Hell, Franklin would've gone halfsies with me.

Pointy Breasts From Beyond The Outer Limits!

It's been a long time since I had a genuine pointy-breast post--something I think we can all agree this blog is the lesser for--and I found a pair where I least expected them. I never watched the original "Outer Limits" series, but with the new digital signals, we get the THIStv channel which shows an assortment of old movies and TV shows--including "The Outer Limits".

So I set the ol' MythTV to record them and finally got around to watching an episode called "ZZZZZ", which is the story of a queen bee who takes human form. This, naturally being a draining transformation, causes her to swoon on the lawn of a bee scientist.

And behold:
And behold again. Rebehold? Er, behold twice?

It was a strange episode. Or, I don't know, maybe it was completely characteristic of the show. Having only seen one episode, I cannot say. (I did watch the '90s series, though, on Showtime, and liked it.)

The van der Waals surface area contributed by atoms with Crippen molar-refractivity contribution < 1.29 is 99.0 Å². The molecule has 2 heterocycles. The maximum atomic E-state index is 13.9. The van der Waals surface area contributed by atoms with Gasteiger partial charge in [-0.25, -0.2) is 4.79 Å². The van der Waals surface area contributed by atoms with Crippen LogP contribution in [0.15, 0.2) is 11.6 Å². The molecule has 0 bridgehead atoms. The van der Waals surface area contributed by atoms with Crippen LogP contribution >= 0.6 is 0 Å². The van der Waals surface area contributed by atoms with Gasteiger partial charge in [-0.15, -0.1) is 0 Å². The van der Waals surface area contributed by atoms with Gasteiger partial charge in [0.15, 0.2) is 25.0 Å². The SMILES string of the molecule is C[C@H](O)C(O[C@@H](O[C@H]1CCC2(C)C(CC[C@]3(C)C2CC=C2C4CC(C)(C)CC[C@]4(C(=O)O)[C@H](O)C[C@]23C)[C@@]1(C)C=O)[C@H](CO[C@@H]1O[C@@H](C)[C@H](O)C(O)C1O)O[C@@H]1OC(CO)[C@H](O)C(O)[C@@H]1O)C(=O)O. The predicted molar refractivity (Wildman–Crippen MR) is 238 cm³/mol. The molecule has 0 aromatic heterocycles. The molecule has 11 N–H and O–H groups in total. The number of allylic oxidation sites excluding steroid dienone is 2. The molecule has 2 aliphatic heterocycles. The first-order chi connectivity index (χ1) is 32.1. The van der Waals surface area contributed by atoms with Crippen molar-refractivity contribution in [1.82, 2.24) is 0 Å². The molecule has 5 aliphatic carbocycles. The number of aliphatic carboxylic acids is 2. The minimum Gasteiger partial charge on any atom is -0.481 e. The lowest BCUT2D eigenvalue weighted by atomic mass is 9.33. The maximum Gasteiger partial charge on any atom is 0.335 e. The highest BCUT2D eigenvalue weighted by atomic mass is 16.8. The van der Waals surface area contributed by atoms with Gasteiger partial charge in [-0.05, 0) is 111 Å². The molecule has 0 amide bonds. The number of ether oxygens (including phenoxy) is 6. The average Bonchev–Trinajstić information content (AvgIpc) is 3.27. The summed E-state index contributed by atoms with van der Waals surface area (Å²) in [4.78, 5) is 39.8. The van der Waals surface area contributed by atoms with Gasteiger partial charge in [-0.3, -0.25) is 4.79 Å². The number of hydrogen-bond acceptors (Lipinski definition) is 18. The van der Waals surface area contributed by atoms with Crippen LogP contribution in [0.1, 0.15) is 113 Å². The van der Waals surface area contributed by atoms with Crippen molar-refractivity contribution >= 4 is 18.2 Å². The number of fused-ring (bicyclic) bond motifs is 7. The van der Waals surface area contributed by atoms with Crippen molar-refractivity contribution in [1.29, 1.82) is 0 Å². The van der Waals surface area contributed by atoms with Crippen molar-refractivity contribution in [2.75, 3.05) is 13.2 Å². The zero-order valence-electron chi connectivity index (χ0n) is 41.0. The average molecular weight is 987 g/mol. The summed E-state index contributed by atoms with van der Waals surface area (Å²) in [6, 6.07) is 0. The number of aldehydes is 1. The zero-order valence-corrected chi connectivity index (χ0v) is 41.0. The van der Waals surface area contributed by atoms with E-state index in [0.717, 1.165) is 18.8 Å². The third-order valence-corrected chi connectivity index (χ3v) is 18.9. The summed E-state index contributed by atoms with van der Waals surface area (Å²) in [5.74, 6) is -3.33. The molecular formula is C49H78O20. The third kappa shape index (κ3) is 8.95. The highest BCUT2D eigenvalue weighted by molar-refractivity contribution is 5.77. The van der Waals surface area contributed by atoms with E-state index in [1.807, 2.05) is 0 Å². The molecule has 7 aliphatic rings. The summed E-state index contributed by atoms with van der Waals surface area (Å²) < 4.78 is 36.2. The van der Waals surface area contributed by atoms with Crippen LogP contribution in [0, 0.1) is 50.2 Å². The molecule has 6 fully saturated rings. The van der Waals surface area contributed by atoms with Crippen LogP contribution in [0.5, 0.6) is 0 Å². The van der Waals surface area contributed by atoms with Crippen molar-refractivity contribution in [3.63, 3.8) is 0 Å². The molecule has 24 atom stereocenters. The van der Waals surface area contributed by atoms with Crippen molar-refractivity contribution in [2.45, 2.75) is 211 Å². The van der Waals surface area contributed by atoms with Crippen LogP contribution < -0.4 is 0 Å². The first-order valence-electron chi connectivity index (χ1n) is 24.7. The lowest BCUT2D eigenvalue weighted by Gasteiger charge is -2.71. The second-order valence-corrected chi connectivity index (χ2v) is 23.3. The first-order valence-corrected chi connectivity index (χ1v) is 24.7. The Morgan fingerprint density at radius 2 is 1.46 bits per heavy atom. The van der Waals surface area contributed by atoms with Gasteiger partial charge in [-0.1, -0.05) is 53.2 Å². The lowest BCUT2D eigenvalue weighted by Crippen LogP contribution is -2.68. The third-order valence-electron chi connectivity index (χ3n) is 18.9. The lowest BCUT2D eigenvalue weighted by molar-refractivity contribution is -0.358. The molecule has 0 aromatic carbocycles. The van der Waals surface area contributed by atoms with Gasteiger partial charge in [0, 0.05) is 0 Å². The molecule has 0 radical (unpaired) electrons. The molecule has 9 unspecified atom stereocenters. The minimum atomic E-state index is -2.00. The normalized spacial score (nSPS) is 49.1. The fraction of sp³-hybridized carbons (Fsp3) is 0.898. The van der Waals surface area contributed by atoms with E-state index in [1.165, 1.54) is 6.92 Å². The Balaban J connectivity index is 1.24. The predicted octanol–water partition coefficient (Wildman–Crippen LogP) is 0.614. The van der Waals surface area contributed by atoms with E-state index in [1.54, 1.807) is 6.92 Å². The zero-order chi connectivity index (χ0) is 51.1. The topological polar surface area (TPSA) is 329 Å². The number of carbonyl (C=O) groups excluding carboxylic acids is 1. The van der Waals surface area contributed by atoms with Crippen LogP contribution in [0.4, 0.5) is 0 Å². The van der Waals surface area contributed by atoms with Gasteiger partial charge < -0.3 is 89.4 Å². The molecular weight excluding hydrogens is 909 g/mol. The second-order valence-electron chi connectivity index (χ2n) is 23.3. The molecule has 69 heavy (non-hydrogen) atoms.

It was also kind of cool that the actress, Joanna Frank, was someone I had seen before, in the much later series "L.A. Law". As it turns out, she's TV mogul Steven Bochco's sister, and was actually married to Alan Rachins, whose wife (then, ex-wife, I believe) she played on that show!

She did a good job as the weird bug-person, and also had a slightly unusual beauty that suited the role.

Here's a picture of her about to enjoy some pollen. (I'm not good at screen-caps yet, but these turned out pretty well!)

I shall view more "Outer Limits" in the hopes of finding more specimens of mammaris conniculus. Note that the above are from '64 or '65, and so are the latest of that era we've yet found!

Friday, July 3, 2009

She Ain't Comin' Either

Hearken back a few days to where Freeman Hunt visited us for a discussion on her post called "He Isn't Coming", where she discussed how our culture wasn't producing the sort of great men needed to rescue us from the disaster currently being visited upon us.